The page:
Book Image

SELinux System Administration. - Second Edition

Book Image

SELinux System Administration. - Second Edition

Overview of this book

Do you have the crucial job of protecting your private and company systems from malicious attacks and undefined application behavior? Are you looking to secure your Linux systems with improved access controls? Look no further, intrepid administrator! This book will show you how to enhance your system’s secure state across Linux distributions, helping you keep application vulnerabilities at bay. This book covers the core SELinux concepts and shows you how to leverage SELinux to improve the protection measures of a Linux system. You will learn the SELinux fundamentals and all of SELinux’s configuration handles including conditional policies, constraints, policy types, and audit capabilities. These topics are paired with genuine examples of situations and issues you may come across as an administrator. In addition, you will learn how to further harden the virtualization offering of both libvirt (sVirt) and Docker through SELinux. By the end of the book you will know how SELinux works and how you can tune it to meet your needs.
Table of Contents (16 chapters)
SELinux System Administration - Second Edition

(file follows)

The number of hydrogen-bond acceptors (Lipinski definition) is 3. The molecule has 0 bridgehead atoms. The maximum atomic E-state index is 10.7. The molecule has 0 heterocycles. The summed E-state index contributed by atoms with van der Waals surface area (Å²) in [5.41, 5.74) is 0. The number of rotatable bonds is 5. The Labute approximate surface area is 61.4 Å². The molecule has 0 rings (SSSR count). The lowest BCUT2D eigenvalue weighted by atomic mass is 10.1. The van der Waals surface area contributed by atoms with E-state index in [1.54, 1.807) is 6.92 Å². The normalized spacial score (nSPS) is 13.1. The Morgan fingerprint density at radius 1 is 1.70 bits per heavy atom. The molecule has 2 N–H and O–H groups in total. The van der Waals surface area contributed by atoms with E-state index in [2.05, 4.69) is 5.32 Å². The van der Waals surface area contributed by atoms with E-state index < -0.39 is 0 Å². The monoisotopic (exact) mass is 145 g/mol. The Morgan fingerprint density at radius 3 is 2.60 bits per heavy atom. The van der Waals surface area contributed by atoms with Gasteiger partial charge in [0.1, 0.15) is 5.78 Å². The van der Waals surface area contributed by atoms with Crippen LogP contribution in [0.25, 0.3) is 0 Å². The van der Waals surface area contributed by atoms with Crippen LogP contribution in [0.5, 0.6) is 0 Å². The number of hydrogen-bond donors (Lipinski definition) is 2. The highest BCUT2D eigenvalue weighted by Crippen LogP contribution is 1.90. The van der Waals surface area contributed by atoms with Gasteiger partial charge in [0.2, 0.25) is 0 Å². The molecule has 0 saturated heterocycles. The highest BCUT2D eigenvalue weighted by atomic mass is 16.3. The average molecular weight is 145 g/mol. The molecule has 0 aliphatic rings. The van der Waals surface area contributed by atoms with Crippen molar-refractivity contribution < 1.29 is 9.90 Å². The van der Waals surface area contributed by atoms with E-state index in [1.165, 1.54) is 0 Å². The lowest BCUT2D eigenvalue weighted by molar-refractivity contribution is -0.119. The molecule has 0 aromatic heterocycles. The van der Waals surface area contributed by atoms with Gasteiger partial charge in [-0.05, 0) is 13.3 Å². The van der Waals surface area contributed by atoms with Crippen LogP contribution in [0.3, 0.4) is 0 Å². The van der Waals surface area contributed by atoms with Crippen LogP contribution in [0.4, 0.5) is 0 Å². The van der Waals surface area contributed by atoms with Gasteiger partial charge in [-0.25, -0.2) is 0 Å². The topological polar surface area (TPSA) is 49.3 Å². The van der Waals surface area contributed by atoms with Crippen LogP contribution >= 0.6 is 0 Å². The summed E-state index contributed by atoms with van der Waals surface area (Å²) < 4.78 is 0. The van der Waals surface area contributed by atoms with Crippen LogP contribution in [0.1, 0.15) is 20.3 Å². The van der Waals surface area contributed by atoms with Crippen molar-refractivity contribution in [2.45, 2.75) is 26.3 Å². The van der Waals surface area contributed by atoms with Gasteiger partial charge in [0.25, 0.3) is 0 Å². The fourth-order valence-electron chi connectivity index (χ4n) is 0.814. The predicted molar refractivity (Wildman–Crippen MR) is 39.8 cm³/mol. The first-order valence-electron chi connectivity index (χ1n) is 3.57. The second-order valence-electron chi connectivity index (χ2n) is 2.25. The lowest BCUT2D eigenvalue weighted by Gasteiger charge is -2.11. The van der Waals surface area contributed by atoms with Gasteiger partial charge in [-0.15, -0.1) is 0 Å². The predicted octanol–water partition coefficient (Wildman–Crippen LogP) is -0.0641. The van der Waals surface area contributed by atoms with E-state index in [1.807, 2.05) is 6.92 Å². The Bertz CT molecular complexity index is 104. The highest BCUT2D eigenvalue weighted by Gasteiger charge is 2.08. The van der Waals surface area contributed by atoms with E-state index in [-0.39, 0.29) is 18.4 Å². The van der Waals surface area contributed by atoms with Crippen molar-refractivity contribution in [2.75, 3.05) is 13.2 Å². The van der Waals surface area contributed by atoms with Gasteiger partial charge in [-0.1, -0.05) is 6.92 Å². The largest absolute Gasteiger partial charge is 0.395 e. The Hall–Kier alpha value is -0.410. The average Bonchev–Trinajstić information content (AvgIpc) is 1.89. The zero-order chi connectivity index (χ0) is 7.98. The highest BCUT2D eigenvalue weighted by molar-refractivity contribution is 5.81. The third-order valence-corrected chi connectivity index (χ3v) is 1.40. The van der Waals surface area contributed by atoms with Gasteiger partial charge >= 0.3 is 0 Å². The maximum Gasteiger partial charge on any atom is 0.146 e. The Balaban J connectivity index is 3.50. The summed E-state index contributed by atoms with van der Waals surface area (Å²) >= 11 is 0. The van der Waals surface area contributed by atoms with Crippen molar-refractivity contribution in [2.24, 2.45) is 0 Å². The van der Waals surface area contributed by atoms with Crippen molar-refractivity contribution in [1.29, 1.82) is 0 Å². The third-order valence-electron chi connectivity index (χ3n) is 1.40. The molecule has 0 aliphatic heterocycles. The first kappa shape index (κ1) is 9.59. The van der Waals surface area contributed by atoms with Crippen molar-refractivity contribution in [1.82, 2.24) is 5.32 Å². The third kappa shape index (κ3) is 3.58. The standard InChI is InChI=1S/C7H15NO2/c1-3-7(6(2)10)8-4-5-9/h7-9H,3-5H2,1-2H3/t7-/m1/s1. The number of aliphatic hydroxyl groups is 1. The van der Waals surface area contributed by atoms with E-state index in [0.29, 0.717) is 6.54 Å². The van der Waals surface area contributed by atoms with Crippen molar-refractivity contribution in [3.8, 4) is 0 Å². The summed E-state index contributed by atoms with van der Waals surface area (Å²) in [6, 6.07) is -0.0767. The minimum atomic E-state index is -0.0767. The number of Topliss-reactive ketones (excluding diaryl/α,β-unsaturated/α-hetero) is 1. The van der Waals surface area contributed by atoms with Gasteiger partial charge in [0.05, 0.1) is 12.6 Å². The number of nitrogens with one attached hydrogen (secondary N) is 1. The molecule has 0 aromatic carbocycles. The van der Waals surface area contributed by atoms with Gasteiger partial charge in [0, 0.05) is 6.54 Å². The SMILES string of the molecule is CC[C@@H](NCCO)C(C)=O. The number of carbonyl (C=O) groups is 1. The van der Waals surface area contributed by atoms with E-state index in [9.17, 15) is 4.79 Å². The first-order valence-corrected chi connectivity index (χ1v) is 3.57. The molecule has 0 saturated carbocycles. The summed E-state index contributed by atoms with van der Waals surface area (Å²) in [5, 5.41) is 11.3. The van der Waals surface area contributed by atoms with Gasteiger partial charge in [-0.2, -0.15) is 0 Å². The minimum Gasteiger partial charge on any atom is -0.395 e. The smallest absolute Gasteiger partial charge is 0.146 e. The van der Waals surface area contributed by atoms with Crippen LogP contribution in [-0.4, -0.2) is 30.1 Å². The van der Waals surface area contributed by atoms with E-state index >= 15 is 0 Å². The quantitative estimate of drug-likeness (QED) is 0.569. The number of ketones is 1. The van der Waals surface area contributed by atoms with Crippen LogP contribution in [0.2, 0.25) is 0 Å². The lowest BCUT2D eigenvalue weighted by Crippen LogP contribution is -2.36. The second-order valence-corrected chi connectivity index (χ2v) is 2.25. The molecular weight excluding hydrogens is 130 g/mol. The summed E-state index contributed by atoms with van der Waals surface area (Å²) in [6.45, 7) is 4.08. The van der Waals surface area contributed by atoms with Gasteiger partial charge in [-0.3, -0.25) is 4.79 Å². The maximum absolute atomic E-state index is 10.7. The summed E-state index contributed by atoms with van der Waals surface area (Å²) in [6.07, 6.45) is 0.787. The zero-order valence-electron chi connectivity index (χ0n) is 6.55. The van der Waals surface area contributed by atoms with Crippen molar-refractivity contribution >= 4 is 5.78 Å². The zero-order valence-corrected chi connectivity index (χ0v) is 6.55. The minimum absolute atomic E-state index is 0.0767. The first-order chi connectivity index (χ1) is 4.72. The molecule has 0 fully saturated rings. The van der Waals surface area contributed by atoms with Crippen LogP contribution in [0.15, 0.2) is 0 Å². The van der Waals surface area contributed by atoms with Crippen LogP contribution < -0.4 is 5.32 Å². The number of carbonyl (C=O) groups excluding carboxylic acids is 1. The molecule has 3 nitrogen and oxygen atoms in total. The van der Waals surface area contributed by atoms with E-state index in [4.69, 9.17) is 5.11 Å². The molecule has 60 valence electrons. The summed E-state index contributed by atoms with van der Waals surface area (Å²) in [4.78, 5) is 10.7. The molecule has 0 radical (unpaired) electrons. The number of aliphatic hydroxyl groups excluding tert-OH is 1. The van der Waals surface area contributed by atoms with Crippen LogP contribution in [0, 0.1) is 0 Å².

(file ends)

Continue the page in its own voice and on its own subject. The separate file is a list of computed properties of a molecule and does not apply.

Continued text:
Credits
About the Author
About the Reviewers
www.PacktPub.com
Preface

From IPC to TCP and UDP sockets


Linux applications communicate with each other either directly or over a network. But the difference between direct communication and networked communication, from an application programmer's point of view, is not always that big. Let's look at the various communication methods that Linux supports and how SELinux aligns with them.

Using shared memory

The method that is the least network-like is the use of shared memory. Applications can share certain parts of the memory with each other and use those shared segments to communicate between two (or more) processes. To govern access to the shared memory, application programmers can use mutual exclusions (mutexes) or semaphores. A semaphore is an integer that is atomically incremented or decremented (ensuring that two applications do not overwrite each other's values without knowing about the value change), whereas a mutex can be interpreted as a special kind of semaphore that only takes the values 0 or 1.

On Linux...